As we age, the body experiences a natural reduction in muscle mass, strength and bone mineral density. This reduction is accelerated in women compared to men, with the onset of the acceleration often around the time of the menopause. During menopause there is a decline in the levels of the hormone oestrogen. This decline has numerous negative effects on women’s bodies:
- Loss of bone mineral density (increasing the risk of osteoporosis)
- Increased risk of cardiovascular disease
- Increased visceral fat.
One physiological effect of the decline in oestrogen is on muscle tissue – A number of studies have demonstrated associations between the hormonal changes occuring in menopause and the loss of muscle mass and strength (sarcopenia) in older women.
In addition to oestrogen, a number of other hormones and cellular messenger molecules are also affected (progesterone, thyroxine, interleukin-6, insulin-like growth factor). The physiological effects of these changes across the body are huge, as we will explore below.
The effects of menopause on muscle tissue include:
- ↑ Muscle protein breakdown
- ↑ Fat within muscle tissue (which cannot be used for muscular contraction)
- ↓ Type II muscle fibers, and ↑ type I muscle fibers (these are weaker and slower)
- ↓ Contractile properties of muscles
- ↓ Calcium release within muscles (required for muscular contraction)
- ↓ Overall motor units within muscles (motor units are the contractile building blocks of muscle tissue)
- ↓ Ability to recruit all motor units within a muscle
The effects of menopause on bone density include:
- ↑ Bone resorption (↑ osteoclast activity)
- ↓ New bone formation (↓osteoblast activity)
- ↓ Calcium absorption
- ↓ Response to vitamin D
The overall effects are a loss of bone mineral density, muscle mass, strength, power output- reducing functional abilities, increasing the risk of falls and injuries and reducing the quality of life of older women.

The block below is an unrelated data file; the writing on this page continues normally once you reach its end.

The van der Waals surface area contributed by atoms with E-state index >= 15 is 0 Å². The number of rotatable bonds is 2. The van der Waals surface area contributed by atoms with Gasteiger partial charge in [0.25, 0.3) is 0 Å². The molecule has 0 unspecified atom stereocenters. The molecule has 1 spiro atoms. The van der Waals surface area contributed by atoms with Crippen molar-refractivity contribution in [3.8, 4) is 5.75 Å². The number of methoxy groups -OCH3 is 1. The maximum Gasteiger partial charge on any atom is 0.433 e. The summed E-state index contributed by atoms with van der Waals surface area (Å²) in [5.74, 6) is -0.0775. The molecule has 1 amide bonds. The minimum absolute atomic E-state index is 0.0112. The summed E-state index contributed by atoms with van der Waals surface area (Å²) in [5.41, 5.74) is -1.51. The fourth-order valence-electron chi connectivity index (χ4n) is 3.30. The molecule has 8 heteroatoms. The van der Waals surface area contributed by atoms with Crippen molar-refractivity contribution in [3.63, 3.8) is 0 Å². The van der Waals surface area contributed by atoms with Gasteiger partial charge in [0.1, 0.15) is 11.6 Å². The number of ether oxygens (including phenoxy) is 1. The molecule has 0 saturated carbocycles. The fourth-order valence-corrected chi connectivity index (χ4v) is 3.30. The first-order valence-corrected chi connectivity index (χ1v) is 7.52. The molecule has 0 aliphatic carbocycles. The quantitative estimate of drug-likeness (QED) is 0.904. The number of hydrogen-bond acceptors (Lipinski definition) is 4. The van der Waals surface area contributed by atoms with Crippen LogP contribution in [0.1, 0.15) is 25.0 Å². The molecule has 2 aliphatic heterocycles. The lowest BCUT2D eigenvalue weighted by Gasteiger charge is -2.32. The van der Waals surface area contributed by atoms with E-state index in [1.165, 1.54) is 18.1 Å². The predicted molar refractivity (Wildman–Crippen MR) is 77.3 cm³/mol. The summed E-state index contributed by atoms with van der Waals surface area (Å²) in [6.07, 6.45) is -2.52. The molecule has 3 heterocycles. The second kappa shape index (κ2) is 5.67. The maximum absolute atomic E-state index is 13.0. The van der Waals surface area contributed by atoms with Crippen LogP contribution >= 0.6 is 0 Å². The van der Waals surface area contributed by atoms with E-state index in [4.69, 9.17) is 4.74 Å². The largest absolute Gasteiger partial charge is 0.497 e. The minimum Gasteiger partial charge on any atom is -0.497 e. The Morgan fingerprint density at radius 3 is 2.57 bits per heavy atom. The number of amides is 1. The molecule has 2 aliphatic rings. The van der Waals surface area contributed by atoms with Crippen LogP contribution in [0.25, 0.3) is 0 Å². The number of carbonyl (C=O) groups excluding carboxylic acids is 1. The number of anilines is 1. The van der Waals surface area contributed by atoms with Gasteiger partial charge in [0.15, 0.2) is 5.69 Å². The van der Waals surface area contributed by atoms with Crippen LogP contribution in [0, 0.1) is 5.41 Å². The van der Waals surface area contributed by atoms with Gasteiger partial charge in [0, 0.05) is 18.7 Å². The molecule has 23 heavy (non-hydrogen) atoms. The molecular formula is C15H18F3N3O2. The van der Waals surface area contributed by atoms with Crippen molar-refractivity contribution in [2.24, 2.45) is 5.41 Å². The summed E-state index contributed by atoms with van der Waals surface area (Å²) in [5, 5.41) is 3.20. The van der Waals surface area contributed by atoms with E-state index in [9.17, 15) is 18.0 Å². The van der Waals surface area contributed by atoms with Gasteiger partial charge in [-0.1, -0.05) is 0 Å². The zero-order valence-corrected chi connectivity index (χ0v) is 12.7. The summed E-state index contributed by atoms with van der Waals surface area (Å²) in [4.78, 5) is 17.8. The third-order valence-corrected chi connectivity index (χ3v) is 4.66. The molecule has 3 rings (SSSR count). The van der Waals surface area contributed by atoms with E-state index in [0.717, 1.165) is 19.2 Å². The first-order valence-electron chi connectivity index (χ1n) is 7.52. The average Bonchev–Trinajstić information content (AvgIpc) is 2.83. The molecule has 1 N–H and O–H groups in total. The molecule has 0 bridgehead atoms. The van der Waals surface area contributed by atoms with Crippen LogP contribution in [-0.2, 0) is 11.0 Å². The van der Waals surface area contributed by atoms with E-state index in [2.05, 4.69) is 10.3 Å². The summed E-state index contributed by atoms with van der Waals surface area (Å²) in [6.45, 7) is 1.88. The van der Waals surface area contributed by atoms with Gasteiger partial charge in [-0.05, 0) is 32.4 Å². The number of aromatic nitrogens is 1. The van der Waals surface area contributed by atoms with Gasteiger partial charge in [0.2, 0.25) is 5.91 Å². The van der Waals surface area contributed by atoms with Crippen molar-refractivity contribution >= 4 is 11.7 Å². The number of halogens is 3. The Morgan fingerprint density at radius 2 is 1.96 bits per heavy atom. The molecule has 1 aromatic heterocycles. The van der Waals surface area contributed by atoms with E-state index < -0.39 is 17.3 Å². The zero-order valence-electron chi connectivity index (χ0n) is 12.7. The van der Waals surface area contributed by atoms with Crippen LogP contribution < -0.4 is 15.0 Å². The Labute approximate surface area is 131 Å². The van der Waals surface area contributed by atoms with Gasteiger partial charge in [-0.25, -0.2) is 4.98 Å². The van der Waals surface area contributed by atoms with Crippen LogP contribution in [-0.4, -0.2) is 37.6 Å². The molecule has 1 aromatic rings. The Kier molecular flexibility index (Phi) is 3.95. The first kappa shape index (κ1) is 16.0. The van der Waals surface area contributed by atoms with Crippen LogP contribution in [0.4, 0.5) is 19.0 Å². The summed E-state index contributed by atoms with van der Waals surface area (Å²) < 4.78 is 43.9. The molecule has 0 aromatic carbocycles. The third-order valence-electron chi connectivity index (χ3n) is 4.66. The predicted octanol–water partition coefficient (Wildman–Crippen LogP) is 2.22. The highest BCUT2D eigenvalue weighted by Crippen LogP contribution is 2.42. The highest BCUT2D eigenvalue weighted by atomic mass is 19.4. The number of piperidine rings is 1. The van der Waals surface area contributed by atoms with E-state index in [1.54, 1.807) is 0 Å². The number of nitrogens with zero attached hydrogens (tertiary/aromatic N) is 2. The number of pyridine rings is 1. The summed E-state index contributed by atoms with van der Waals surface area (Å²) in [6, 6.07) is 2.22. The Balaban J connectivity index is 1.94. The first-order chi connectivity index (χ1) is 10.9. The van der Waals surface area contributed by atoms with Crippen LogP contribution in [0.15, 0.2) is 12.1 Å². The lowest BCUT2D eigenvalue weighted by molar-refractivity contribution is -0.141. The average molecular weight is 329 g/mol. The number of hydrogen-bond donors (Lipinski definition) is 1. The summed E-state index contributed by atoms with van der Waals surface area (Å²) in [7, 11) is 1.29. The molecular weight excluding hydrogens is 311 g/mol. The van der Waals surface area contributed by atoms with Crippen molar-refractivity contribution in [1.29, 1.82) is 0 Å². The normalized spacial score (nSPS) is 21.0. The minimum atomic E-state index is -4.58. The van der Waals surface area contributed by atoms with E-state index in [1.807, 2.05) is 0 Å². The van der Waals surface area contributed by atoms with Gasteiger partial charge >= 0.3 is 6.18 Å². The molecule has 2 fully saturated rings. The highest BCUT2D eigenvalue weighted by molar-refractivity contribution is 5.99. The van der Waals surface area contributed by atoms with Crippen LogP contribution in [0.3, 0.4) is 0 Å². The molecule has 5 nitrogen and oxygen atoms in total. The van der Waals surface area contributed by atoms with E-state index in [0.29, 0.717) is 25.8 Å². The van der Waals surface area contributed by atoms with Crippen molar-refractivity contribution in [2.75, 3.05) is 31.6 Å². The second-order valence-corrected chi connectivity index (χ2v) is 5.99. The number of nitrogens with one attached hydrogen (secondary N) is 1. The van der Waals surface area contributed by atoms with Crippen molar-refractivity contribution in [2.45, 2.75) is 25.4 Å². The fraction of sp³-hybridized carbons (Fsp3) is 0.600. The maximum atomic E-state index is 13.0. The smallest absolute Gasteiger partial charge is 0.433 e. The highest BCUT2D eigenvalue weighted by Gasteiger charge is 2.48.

What Can I Do About These Changes?
Some of these changes are inevitable with the physiological hormonal changes. However, lifestyle factors have been shown to be some of the most significant factors contributing to the loss of bone and muscle mass, including a lack of physical activity, inadequate protein intake and inadequate calcium and vitamin D intake. These are therefore essential targets.
So what can you do to prevent, treat or reverse the effects of sarcopenia and osteoporosis?
The prescription includes:
- Start regular strength based exercises.
Resistance strength based exercise has been shown to be one of the best interventions to treat, slow down, reverse and prevent the effects of both sarcopenia and osteoporosis. To learn more about this, check out our introduction to strength training for older adults, or try out one of our fitness plans, suited to your level of ability.
- Ensure you are consuming enough protein in your diet
Protein guidelines vary depending on activity levels. A general guide for a moderately active adult is 0.8g of protein per kg of body weight every day (3). However, ageing muscles do not respond as well to protein as younger muscles – they have a reduced ability to use the available protein, therefore actually have a greater demand for protein.
In addition to this, other physiological age-related systemic changes including an increase in systemic low grade inflammation, hormonal changes and increased visceral fat all lead to an overall stimulation of muscle breakdown over muscle synthesis; increasing the demands for protein even higher. The European Society for Clinical Nutrition and Metabolism (ESPEN) recommend a higher intake of 1.0-1.2g/kg body weight per day for healthy older adults due to these increased demands. Some high protein foods you could add to your diet include: lean chicken, lean pork, fish, lean beef, tofu, beans, lentils, low-fat yogurt, milk, cheese, seeds, nuts, and eggs.
- Ensure you are meeting the calcium and vitamin D requirements
The recommended daily intake of calcium is 1200mg for females aged 50-70yrs (1000mg for males), and 1200mg for everyone over the age of 70 (4). For optimum absorption it is recommended this daily intake is spread throughout the day from a variety of food sources. Vitamin D is needed for calcium absorption. The recommended daily intake of vitamin D in 10ug. Vitamin D is best obtained from sunlight, although it is in a small number of food sources.
The NHS recommends everyone in the UK takes a vitamin D supplement throughout autumn and winter, and at risk individuals all year round (5).
For more information on the current recommendations of a number of key vitamins please see the NHS website: https://www.nhs.uk/conditions/vitamins-and-minerals/